I’m kind of busy right now so here are just a few links and thoughts about various relevant subjects from the news:
King Features Syndicate Editor Drowns- It was a sad day in the cartooning world on April the 16th, when news of the death of King Features editor in chief Jay Kennedy began circulating. The report says he accidentally drowned while on vacation in Costa Rica on April 15th. Jay was the person who was instrumental in choosing what new submissions would be taken on by King, so hopeful cartoonists were as familiar with his name as pros in the business. I did not know Jay well but years ago he called me to submit some caricature artwork for a possible syndicated Sunday feature where a bio or blurb about a celebrity would be paired with the caricature art. That project never got off the ground, but Jay sought me out at an NCS Rueben weekend the next spring to thank me for submitting my work and to apologize that it did not work out. Many other cartoonists have similar stories of hand written notes accompanying strip rejections and encouragement to keep on trying. Jay will be missed.
Record First Printing for New “Harry Potter” Book- Reuters reports that Scholastic’s first printing of the last of the Harry Potter series of novels, Harry Potter and the Deathly Hallows, will set a record at 12 million copies. Personally I can attest our household will likely contribute four copies worth to the needy coffers of the J.K. Rowling estate… being that The Lovely Anna and the youngest three of my kids will be devouring it at the same time and a copy for each will avoid any serious bodily injuries to any. I can wait until one of them finishes before reading it myself, although as I read it I’ll have to endure the occasional kid walking by pretending to be about to blurt out the ending and then laughing hysterically. Never a dull moment around here.
Batman Remixed- Check out this hilarious modern movie trailer spin on the 1966 Batman movie:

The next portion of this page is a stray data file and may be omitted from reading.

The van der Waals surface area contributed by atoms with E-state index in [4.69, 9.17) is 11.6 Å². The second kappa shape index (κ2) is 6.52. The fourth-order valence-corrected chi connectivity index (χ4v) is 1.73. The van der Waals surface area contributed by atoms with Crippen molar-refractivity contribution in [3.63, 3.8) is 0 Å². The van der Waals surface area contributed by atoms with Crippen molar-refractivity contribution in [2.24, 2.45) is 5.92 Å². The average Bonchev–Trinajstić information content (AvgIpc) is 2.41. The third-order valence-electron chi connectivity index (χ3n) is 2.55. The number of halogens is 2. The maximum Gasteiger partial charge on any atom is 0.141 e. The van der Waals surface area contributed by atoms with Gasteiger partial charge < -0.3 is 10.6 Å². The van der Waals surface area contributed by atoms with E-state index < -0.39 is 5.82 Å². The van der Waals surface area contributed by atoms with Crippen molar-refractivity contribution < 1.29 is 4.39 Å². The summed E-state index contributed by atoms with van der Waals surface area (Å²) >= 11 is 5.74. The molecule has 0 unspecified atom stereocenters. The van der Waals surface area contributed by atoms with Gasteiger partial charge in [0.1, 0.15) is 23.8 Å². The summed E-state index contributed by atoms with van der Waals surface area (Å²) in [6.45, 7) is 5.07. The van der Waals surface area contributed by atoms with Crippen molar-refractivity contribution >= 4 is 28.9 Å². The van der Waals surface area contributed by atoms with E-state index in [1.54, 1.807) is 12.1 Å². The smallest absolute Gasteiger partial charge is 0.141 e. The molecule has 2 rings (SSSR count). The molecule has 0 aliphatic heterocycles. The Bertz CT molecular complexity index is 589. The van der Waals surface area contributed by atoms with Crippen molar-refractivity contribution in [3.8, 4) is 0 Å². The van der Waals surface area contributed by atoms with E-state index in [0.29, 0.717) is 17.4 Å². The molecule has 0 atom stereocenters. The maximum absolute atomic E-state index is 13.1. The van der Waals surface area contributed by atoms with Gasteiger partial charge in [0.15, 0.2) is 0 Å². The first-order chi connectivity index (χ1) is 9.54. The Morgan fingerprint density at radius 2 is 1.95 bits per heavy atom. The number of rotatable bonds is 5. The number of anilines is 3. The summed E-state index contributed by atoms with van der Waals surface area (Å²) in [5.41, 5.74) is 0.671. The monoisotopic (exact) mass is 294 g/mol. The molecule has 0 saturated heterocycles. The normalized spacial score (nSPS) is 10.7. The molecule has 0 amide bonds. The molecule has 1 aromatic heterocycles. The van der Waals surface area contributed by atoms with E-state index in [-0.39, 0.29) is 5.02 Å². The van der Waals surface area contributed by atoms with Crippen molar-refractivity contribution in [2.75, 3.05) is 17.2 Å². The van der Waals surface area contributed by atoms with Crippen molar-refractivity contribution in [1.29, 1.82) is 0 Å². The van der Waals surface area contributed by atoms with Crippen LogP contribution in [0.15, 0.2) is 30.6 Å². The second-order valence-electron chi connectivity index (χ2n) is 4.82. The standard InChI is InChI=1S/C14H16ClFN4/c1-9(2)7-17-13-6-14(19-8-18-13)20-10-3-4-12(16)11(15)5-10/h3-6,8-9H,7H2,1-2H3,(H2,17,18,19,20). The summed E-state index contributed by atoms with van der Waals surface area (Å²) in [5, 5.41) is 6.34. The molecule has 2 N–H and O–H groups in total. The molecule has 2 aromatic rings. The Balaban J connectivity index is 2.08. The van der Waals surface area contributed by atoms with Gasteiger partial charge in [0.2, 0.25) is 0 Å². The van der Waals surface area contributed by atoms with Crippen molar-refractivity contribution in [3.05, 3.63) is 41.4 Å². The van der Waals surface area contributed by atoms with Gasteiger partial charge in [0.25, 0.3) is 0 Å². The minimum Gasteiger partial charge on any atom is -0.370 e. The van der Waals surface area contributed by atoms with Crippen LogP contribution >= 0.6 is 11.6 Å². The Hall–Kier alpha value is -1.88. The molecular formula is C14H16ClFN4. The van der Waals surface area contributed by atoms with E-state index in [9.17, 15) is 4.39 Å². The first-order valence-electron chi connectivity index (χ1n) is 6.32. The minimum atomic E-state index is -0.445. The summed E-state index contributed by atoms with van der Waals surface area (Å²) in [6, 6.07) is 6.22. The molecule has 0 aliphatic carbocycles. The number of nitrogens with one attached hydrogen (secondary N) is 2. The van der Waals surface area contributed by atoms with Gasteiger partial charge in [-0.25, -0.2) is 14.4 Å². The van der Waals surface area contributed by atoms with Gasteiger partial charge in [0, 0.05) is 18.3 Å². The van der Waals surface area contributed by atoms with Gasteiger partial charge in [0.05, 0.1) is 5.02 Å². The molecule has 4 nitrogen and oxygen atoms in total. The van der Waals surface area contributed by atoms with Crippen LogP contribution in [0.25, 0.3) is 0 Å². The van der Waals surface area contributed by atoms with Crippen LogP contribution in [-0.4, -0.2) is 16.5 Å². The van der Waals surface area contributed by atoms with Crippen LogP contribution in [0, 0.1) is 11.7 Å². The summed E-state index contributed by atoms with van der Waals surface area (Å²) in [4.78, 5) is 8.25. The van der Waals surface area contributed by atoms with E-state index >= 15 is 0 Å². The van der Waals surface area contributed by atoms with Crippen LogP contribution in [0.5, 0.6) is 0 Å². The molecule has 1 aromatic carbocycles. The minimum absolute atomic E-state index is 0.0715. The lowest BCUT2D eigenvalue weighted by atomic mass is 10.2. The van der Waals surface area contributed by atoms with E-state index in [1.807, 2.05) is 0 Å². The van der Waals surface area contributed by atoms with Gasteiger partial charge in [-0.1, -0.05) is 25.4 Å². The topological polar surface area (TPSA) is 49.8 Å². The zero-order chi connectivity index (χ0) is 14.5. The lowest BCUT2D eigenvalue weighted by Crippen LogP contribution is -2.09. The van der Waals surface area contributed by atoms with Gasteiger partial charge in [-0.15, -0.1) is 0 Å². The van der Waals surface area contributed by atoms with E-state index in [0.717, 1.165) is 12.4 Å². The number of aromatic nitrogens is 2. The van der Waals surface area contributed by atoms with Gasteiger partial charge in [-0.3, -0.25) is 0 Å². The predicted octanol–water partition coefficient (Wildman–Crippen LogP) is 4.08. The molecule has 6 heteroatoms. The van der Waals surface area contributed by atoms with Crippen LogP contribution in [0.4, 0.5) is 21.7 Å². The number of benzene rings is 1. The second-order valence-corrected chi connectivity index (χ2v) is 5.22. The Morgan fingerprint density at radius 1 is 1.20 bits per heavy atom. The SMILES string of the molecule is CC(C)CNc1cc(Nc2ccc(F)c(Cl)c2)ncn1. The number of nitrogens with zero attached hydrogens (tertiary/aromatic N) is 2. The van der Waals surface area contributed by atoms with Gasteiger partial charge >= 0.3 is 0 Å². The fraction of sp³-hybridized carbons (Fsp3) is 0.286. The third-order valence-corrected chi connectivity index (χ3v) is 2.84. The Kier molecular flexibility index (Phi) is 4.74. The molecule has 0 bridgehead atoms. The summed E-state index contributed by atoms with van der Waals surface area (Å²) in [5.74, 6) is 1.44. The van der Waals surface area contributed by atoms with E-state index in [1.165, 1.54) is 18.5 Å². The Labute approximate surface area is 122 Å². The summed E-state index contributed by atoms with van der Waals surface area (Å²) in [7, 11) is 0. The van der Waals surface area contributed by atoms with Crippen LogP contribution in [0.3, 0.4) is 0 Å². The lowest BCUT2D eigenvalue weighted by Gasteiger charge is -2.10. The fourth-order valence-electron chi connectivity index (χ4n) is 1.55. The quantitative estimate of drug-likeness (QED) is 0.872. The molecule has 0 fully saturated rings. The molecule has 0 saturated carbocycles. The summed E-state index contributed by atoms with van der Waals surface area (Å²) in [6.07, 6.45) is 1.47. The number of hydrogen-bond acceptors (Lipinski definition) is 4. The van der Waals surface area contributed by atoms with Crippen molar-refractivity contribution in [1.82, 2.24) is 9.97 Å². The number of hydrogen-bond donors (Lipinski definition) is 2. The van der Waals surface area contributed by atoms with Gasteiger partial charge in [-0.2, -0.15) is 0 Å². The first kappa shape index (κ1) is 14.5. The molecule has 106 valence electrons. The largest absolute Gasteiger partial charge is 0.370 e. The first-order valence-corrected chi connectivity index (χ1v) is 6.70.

Wha??? It doesn’t start out with “IN A WORLD…”?? Knowing how silly and campy the old Batman show and movie was, it’s a riot to see it get this treatment… and have it almost work!
Cartoon Character Sues another Cartoon Character- Carol Burnett, that 70’s TV icon, is suing 20th Century Fox, creators of the animated TV show “The Family Guy” over the appearance of her cartoon janitor character in a recent episode. Here’s another article on the story. Those familiar with “The Carol Burnett Show” will remember she had a pantomime character that was a poor janitor with a mop and pail that also appeared in animated form as a mascot of sorts in the opening credits of the show. Burnett has taken exception to the fact that said character appeared on “The Family Guy” as a gag about why a shop was so clean, complete with ear tugging… maybe part of why Burnett is so upset is said shop was a porno store.
Prevailing opinion seems to be, and I agree, that Burnett shouldn’t throw stones in her glass house. Her sitcom was largely based on parody and satire of other shows and genres, so she should hardly be upset if her own show or personas are parodied as well. Besides, if any lawsuit was ever merited over her ‘silent janitor’ character it should have been by Red Skelton suing her for ripping off his melancholy janitor bit in the first place.